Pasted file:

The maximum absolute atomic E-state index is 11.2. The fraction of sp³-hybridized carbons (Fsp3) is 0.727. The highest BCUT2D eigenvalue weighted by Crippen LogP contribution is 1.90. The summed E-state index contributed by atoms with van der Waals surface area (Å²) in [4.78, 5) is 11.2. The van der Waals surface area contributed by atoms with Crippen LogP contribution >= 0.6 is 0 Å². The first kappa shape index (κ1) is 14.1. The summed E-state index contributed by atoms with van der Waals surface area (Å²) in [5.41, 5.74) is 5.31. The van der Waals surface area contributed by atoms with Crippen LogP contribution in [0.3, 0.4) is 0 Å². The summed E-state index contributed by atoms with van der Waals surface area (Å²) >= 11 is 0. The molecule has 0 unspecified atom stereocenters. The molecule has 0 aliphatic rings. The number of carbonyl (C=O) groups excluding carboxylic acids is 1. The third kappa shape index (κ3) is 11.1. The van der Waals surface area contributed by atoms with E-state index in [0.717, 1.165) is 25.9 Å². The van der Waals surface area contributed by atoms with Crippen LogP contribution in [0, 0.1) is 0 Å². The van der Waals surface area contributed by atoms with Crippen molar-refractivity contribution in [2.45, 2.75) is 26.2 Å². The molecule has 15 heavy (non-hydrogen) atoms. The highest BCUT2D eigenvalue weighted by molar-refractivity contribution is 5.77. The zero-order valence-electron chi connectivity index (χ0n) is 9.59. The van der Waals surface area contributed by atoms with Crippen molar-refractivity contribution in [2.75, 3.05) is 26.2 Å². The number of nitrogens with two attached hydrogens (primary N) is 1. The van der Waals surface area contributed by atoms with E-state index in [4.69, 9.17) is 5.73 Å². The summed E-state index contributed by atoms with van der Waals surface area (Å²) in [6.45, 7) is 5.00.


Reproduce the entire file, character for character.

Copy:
The maximum absolute atomic E-state index is 11.2. The fraction of sp³-hybridized carbons (Fsp3) is 0.727. The highest BCUT2D eigenvalue weighted by Crippen LogP contribution is 1.90. The summed E-state index contributed by atoms with van der Waals surface area (Å²) in [4.78, 5) is 11.2. The van der Waals surface area contributed by atoms with Crippen LogP contribution >= 0.6 is 0 Å². The first kappa shape index (κ1) is 14.1. The summed E-state index contributed by atoms with van der Waals surface area (Å²) in [5.41, 5.74) is 5.31. The van der Waals surface area contributed by atoms with Crippen LogP contribution in [0.3, 0.4) is 0 Å². The summed E-state index contributed by atoms with van der Waals surface area (Å²) >= 11 is 0. The molecule has 0 unspecified atom stereocenters. The molecule has 0 aliphatic rings. The number of carbonyl (C=O) groups excluding carboxylic acids is 1. The third kappa shape index (κ3) is 11.1. The van der Waals surface area contributed by atoms with E-state index in [0.717, 1.165) is 25.9 Å². The van der Waals surface area contributed by atoms with Crippen LogP contribution in [0, 0.1) is 0 Å². The van der Waals surface area contributed by atoms with Crippen molar-refractivity contribution in [2.45, 2.75) is 26.2 Å². The molecule has 15 heavy (non-hydrogen) atoms. The highest BCUT2D eigenvalue weighted by molar-refractivity contribution is 5.77. The zero-order valence-electron chi connectivity index (χ0n) is 9.59. The van der Waals surface area contributed by atoms with Crippen molar-refractivity contribution in [2.75, 3.05) is 26.2 Å². The number of nitrogens with two attached hydrogens (primary N) is 1. The van der Waals surface area contributed by atoms with E-state index in [4.69, 9.17) is 5.73 Å². The summed E-state index contributed by atoms with van der Waals surface area (Å²) in [6.45, 7) is 5.00.